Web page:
Taiwan experts debunk online rumors about Wuhan virus

Wrong information about Wuhan virus spreads on the internet: 2019-nCoV equal to SARI, diluted saltwater can eliminate virus

Saline water will not help sterilize mouth (Getty Image)

Saline water will not help sterilize mouth (Getty Image)

TAIPEI (Taiwan News) – As the epidemic of the 2019 novel coronavirus (2019-nCoV) reaches a peak, the Taiwan Centers for Disease Control (CDC) warns in a press release on Jan. 25 that the spread of misleading information on social media is becoming an obstacle to public health.

The main inaccurate information is a rumor that the Wuhan pneumonia has now been officially classified as SARI, and that SARI is a superior version of SARS. According to this gossip, no effective drugs exist to cure the infection, though steroids can be used to prolong the lives of patients.

Other falsehoods in circulation include the advice that rinsing the pharynx with diluted salt water and maintaining home temperatures above 20 C will help to kill coronaviruses.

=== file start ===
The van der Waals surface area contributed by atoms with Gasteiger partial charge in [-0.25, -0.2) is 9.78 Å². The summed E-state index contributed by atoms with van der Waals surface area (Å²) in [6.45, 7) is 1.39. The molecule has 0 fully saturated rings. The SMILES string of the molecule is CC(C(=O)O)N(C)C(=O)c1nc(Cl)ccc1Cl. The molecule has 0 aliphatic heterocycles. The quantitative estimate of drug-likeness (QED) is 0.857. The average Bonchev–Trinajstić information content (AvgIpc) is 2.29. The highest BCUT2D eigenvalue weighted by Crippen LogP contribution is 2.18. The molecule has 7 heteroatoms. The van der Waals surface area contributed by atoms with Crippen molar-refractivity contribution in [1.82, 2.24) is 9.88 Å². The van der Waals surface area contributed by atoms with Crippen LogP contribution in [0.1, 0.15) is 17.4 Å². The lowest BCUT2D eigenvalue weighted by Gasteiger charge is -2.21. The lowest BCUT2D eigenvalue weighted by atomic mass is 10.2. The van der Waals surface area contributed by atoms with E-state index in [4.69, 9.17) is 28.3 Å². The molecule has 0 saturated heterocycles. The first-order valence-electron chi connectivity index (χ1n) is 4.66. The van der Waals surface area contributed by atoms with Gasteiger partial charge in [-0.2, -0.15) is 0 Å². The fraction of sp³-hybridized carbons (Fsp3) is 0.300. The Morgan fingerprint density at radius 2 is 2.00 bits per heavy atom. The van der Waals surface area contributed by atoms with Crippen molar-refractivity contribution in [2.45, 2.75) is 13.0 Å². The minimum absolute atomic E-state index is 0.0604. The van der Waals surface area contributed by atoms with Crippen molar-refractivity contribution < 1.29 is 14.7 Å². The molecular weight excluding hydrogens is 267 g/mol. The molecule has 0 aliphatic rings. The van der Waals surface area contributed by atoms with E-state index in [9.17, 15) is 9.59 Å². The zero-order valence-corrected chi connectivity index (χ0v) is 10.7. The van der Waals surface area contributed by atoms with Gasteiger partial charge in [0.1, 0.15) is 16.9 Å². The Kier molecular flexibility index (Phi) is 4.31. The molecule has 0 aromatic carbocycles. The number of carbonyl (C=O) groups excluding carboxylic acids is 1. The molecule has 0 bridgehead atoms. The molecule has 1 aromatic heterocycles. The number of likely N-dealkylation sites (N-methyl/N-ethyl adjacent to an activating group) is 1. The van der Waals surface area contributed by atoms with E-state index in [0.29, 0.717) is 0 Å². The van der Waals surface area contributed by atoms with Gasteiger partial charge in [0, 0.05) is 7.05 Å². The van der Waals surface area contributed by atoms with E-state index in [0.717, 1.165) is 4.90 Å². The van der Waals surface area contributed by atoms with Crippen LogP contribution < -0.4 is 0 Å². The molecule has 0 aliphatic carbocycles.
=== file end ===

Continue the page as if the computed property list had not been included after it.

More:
To clarify, the CDC pointed out that SARI (severe acute respiratory infection) is in fact a common term used to refer to severe pneumonia brought on by various coronaviruses but that it is not specific to the pneumonia originating from Wuhan. The provisional name given by the WHO for the current novel coronavirus is 2019-nCoV.

Director of the Department of Pediatrics, Huang Li-min (黃立民), told Taiwan FactCheck Center (TFC) that effective drugs to treat the 2019-nCoV infection do not exist, and that it is unheard of to use steroids in this manner. In Taiwan, hospitals offer supportive treatments, such as providing oxygen and monitoring blood pressure, in order to assist patients in recovering their immune systems.

Wu Hong-yi (吳弘毅), a professor at the Graduate Institute of Veterinary Pathobiology at National Chung Hsing University, also refutes the possibility of using low-density saltwater to sterilize the mouth; what is worse, saline solution might even create a favorable environment for coronaviruses.

"The argument in favor of turning on heaters to kill the coronaviruses is also unconvincing," Wu said. Heaters usually keep house temperatures at around 20 C - 30 C, in which case viruses can still survive. If viruses exist in a house, insulating rooms to prevent heat loss will only increase the chances of infection – circulating the indoor air is a wiser option.